The carrots at the market have been amazing the last couple of weeks. Esters's Farm sells beautiful bunches of rainbow carrots, which consist of the colors yellow, orange, white, and red. Though these carrots are beautiful to look at, I prefer the flavor of the regular orange carrots available right now. The rainbow ones are great to add a little color in garnishes. For the red carrots, do not peel them, or you lose the color. Also, they turn a dark, rusty brown when roasted, which is also gorgeous, but not red.

I am not usually a fan of chilled soups, but I love this one. I think it's the coconut milk. This soup becomes silky smooth from the coconut fat. A little of this soup goes a long way, it is rich! I like to serve it in little bowls or cups as an appetizer. The flavor of the carrots is of utmost importance here, so only use the best. I use the red carrots for the lime pickled carrots to give a little color contrast. The sweet and sour red carrots go wonderfully with the fatty coconut in the soup.

Carrot Coconut Soup with Lime Pickled Red Carrots, Cilantro, and Sesame Seeds
Serves 2-4 as a small serving appetizer
Spring, Summer, Autumn

Pickled Carrots
-2 red carrots, sliced into
paper thin rounds
-Juice of ½ lime
-1 ½ - 2 teaspoons agave nectar
-1-2 teaspoons umeboshi plum vinegar
-touch of chili paste
-1 teaspoon toasted sesame oil

Carrot Coconut Soup
- ½ small yellow onion, sliced
- ¾ pounds carrots, sliced
- ¼ hot jalapeno, or ½ of a mild one, sliced
- ½ tablespoon minced ginger
-1 clove garlic, smashed
-2 cups vegetable stock
-1 cup coconut milk, plus extra for drizzling
-Salt and fresh ground white pepper

Soup Garnish
-chopped cilantro leaves
- ½ tablespoon toasted sesame seeds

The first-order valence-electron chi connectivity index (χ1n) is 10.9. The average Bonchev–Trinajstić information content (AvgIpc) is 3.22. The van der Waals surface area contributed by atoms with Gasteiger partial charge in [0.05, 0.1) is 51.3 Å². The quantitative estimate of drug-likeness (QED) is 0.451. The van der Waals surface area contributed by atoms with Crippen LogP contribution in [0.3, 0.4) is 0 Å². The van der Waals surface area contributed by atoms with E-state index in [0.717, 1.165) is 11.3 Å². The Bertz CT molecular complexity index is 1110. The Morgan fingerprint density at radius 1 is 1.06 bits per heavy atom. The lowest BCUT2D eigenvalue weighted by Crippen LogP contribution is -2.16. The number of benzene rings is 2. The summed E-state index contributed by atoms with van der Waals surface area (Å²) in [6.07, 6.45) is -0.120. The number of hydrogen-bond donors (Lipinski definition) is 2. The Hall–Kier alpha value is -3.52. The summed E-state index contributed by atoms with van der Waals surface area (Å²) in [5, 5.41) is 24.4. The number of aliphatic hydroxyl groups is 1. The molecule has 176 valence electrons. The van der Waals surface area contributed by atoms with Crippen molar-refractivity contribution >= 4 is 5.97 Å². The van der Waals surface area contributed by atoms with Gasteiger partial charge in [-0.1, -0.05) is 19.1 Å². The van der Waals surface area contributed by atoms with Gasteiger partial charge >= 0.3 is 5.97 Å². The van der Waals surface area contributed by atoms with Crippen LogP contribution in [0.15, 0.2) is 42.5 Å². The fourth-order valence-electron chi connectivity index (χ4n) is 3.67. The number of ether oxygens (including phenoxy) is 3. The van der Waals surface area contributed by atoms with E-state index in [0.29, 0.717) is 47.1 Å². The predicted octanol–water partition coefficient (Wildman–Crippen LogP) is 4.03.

For the Pickled Carrots: Combine the paper thin carrot slices with the lime juice, agave nectar, plum vinegar, chili paste, and sesame oil. Toss to combine and set aside.

For the Carrot Coconut Soup: Combine the sliced onions, sliced carrots, jalapeno, ginger, garlic, and vegetable stock in a 2 ½ - 3 quart soup pot. Bring to a simmer and cook until the vegetables are very tender. Puree the soup in a blender, in batches if necessary, until completely smooth. Add in the coconut milk and blend again. Season to taste with salt and fresh ground white pepper. Pour the soup into a shallow bowl and place into the refrigerator. Chill until quite cool.
Pull out the soup and ladle into small bowls or cups. Top with a helping of the pickled carrots, chopped cilantro leaves, toasted sesame seeds, and a light drizzling of extra coconut milk.

Monday, June 1, 2009

Early Summer Vegetable and Kamut Berry Salad

This whole grain salad was made spur of the moment, and was delicious. The farmers market was just beautiful on Saturday, and this salad showcases some of the most recent new comers to the market. Kamut Berries (as well as spelt) are an ancient type of wheat, easily digestible, and hypoallergenic. Many people with wheat sensitivities find they can consume Kamut berries. Quick note about cooking Kamut, or any type of wheat berry; they are very chewy. It can be hard to tell when wheat berries are done. They will be tender, non chalky, very chewy, and void of any raw flavor.

Early Summer Vegetable and Kamut Berry Salad
Serves 4 as a side dish, 2 as a light lunch

-1 golden beet
- ½ cup kamut berries
- ¼ pound green beans, stemmed
-7-10 grape or cherry tomatoes, quartered
- ¼ cup minced red onion
-Handful chopped and toasted hazelnuts
-1 tablespoon chopped mint leaves
-1/2 tablespoon chopped tarragon
-1 tablespoon chopped parsley
-3-4 tablespoons Sherry Vinaigrette
-Salt and fresh ground white pepper to taste

Pre-heat the oven to 350̊F.

Wash and trim the golden beet. Wrap in foil and place in the oven. Bake the beet, letting it steam in the foil, until tender, about 45-60 minutes. Un-wrap the foil and let cool. Peel and dice the beet into small cubes. Set aside.

In a small sauce pan, place the kamut berries and cover with 2 ½ cups water and a pinch of salt. Bring to a simmer, cover, and cook until tender but still chewy, about 45-60 minutes depending on the age of the berries. Drain, cool, and set aside.
Cut the green beans into thirds. Steam or blanch until tender but still slightly crisp, about 4 minutes. Shock under cold running water and set aside.

Combined the diced beet, kamut berries, green beans, tomatoes, red onion, hazelnuts, mint, tarragon, parsley, and 3 tablespoons of the sherry vinaigrette in a large bowl. Mix well and taste for seasoning. If the salad seems dry, add a little more vinaigrette. Remember, you can always add more, but never take away. Adjust seasoning to taste with salt and fresh ground white pepper.